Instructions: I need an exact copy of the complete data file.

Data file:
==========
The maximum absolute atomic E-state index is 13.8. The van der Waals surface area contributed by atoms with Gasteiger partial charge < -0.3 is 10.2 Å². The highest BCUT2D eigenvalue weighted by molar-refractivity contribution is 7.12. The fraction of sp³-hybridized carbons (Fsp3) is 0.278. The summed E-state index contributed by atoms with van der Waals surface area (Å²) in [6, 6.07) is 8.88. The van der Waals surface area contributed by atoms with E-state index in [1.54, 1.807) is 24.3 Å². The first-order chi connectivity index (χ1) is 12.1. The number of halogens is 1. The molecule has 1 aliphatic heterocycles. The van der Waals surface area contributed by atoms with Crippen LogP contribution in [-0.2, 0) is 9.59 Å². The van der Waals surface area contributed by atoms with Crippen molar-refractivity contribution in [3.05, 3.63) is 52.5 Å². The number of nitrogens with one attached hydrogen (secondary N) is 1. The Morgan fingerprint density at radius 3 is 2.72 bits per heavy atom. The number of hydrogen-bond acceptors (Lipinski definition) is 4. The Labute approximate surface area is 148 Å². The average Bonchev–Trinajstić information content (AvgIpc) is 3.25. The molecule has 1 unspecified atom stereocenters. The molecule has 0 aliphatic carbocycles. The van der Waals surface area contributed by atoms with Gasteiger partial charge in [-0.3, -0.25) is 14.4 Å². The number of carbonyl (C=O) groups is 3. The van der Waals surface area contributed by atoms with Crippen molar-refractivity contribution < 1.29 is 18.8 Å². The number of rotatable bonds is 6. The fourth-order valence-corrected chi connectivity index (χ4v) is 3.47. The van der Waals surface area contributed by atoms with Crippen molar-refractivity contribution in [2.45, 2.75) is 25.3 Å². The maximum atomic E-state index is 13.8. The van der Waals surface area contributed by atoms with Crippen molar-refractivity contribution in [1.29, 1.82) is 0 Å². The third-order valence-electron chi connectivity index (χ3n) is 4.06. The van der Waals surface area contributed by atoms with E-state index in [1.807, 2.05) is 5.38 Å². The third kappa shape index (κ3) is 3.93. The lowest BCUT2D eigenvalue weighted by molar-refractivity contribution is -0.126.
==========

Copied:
The maximum absolute atomic E-state index is 13.8. The van der Waals surface area contributed by atoms with Gasteiger partial charge < -0.3 is 10.2 Å². The highest BCUT2D eigenvalue weighted by molar-refractivity contribution is 7.12. The fraction of sp³-hybridized carbons (Fsp3) is 0.278. The summed E-state index contributed by atoms with van der Waals surface area (Å²) in [6, 6.07) is 8.88. The van der Waals surface area contributed by atoms with E-state index in [1.54, 1.807) is 24.3 Å². The first-order chi connectivity index (χ1) is 12.1. The number of halogens is 1. The molecule has 1 aliphatic heterocycles. The van der Waals surface area contributed by atoms with Crippen LogP contribution in [-0.2, 0) is 9.59 Å². The van der Waals surface area contributed by atoms with Crippen molar-refractivity contribution in [3.05, 3.63) is 52.5 Å². The number of nitrogens with one attached hydrogen (secondary N) is 1. The Morgan fingerprint density at radius 3 is 2.72 bits per heavy atom. The number of hydrogen-bond acceptors (Lipinski definition) is 4. The Labute approximate surface area is 148 Å². The average Bonchev–Trinajstić information content (AvgIpc) is 3.25. The molecule has 1 unspecified atom stereocenters. The molecule has 0 aliphatic carbocycles. The van der Waals surface area contributed by atoms with Gasteiger partial charge in [-0.3, -0.25) is 14.4 Å². The number of carbonyl (C=O) groups is 3. The van der Waals surface area contributed by atoms with Crippen molar-refractivity contribution < 1.29 is 18.8 Å². The number of rotatable bonds is 6. The fourth-order valence-corrected chi connectivity index (χ4v) is 3.47. The van der Waals surface area contributed by atoms with Crippen molar-refractivity contribution in [2.45, 2.75) is 25.3 Å². The maximum atomic E-state index is 13.8. The van der Waals surface area contributed by atoms with Crippen molar-refractivity contribution in [1.29, 1.82) is 0 Å². The third-order valence-electron chi connectivity index (χ3n) is 4.06. The van der Waals surface area contributed by atoms with E-state index in [1.807, 2.05) is 5.38 Å². The third kappa shape index (κ3) is 3.93. The lowest BCUT2D eigenvalue weighted by molar-refractivity contribution is -0.126.